The half bathroom is about 85% finished, but it's done enough to give you all an update on the progress of the room.
Just for a refresher, you should remember the bathroom looking like this:
Please note the old vanity, the medicine cabinet, and the horrible carpet on the floor. But those are only the immediate things that you will notice. What you can't see is a crack in the toilet, from the floor to the top of the bowl. You can't see awful plastic blinds on the window, or the 1970's era light fixture above the medicine cabinet. This room needed to be fixed, immediately. So after what was literally YEARS of planning, we shut down the bathroom and started the renovation.
And because the first morning was crazy and not many photos were taken, after about 6 hours at least as many trips to the home improvement store, the same wall looked like this:
Now don't let the fact that the room doesn't look that different, deceive you. There aren't a TON of pictures that came from the disaster that we will refer to as "Demo Day". However, this day alone will occupy an entire post.
We begin this story first thing in the morning. We went once to Lowe's to purchase the light fixture, then to Home Depot to get various building supplies: Hardie Board, thinset, grout, tile spacers, etc... Then we headed back home to start the demolition. Luckily we had another toilet in our home, because this project ended up taking WAY longer than either one of us had planned. We thought we could finish it in a week or two, but with work, school, final exams, it ended up taking us a month to get to the 85% mark, where we are today.
Our first job was to remove the sink, the area that you see in the photo above. Only it wasn't as easy as one would think. You think, turn off the water, cut the sealant, unhook the supply and waste lines and remove the vanity... HA, if only it were that easy. We attempted to turn the knobs to the water shut offs. The hot turned off immediately, however the cold, wouldn't turn. So my loving husband grabbed a pair of pliers, turned the knob, and then crack... the knob broke. So off to our local hardware store, where we purchased two new valves.
We got home, turned off the hot and cold supplies to the bathroom, removed the hot water valve, then the cold water valve... however the water wasn't off. How this happened I still don't know. So I went running into the basement to turn off the main water supply. When we went to put the new valves on, they didn't fit, so back to the hardware store we went. He supplied us with a couple parts that he thought would fix the problem. We got back home, and nope, that didn't help. So we brought the old valve and one of the new valves back to the local hardware store.
They directed us to the valves that we did want - and if you are keeping track, this was trip number 5 to various hardware stores that morning. While we were there I also picked up two escutcheon plates to fit around the pipes so that you wouldn't see the abused plaster. Unfortunately, i had not brought back all of the original parts, so that meant that trip number 6 would be occurring later, regardless.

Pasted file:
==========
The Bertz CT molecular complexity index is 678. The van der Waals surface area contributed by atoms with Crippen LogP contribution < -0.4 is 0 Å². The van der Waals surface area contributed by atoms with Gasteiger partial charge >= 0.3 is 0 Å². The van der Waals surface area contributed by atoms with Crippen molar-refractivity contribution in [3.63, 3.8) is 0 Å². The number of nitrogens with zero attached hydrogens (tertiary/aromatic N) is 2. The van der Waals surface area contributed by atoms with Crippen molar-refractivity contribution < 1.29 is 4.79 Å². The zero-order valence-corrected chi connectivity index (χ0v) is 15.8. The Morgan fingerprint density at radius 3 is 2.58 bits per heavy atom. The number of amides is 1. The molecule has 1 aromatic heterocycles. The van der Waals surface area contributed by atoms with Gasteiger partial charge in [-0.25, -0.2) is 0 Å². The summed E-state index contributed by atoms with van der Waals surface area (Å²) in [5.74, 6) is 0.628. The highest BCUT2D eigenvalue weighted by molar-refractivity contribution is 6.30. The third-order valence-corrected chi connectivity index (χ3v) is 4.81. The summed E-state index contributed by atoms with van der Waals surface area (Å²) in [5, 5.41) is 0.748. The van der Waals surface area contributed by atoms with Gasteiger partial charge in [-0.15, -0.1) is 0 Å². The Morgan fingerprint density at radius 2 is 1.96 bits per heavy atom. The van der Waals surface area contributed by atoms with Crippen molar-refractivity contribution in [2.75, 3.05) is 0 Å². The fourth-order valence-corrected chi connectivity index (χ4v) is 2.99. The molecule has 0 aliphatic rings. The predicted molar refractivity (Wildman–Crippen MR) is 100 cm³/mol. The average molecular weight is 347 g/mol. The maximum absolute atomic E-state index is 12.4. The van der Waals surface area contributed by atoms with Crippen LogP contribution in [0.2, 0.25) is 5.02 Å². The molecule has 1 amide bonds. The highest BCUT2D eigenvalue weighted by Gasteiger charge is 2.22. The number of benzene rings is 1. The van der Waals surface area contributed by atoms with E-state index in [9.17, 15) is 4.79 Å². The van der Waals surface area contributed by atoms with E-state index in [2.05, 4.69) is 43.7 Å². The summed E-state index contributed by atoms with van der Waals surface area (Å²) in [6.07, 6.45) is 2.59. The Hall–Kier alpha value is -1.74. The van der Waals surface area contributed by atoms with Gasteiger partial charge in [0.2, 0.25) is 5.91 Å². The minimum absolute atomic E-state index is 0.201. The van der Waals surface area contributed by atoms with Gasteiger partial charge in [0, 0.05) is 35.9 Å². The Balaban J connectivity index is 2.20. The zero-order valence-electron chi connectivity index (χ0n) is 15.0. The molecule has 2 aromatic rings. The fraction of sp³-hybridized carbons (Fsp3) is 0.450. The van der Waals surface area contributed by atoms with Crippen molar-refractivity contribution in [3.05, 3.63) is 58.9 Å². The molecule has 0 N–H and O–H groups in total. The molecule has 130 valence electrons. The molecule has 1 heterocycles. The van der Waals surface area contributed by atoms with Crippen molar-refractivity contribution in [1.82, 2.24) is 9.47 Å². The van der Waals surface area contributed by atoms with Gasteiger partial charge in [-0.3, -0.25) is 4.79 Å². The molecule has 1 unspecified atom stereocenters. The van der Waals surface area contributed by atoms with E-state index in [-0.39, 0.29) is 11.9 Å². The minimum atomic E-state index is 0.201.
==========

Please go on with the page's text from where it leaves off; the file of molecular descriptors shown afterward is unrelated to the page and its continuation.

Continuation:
Luckily, these valves worked. It took a lot of work to get them to attach correctly, and to keep the water from leaking everywhere... but eventually it was done. We could now remove the supply lines. Then we unattached the waste line, and attempted to remove the sink. First we noticed that there were two screws that were holding the sink into the wall, so after contorting ourselves to remove them, we again tried to remove the sink, to no avail. We rocked it back and forth, cutting at sealant that we thought we were through, just trying to find where it was still attached.
We finally realized that some genius had cut part of the baseboard to fit the vanity in, not all of the baseboard, just some of it, and then screwed the bottom of the vanity into the side of the baseboard that was left. Without an image, it's hard to show, and I'm sorry, but at the end of the day, it took us HOURS to remove the sink.
We, quite easily and quickly, after that removed the toilet, the carpet, and the remnants of vinyl flooring that was left under the carpet. We cut the rest of the hacked up baseboard that was left behind the vanity, and Viola! You have the photo above.
Because the baseboard was in two parts, a flat board and a profiled one, and the top part was impossible to match where it had been removed, we had to remove all of the top piece of baseboard, and tried to salvage what was left of the bottom piece. Here is another photo of the "toilet remains", and showing the missing piece of molding.
The plywood that was left was in decent condition, so we worked with what we had. That plywood actually sat on top of the original hardwood floor, so the bottom of the baseboards were actually hidden beneath the plywood. Luckily they were very tall, so there was no need to go back to the original floor.
Also, interesting fact, if you look back at the first demo picture, you can see two small holes in the floor, any idea what they are? I knew immediately. I had always questioned whether this TINY little room was always a bathroom and those two little holes confirmed it for me. It was always a bathroom, with a tiny corner sink. The two holes were for the water pipes coming up through the floor. I have seen this around my neighborhood before, so that's why I knew right away.
So, while demo was exhausting that day, it was just as exhausting recounting it all for you here this evening. So I will end the post there, and start with the reconstruction soon. Before you know it, you'll see the bathroom completed. Hopefully you enjoy the process more than we did!!!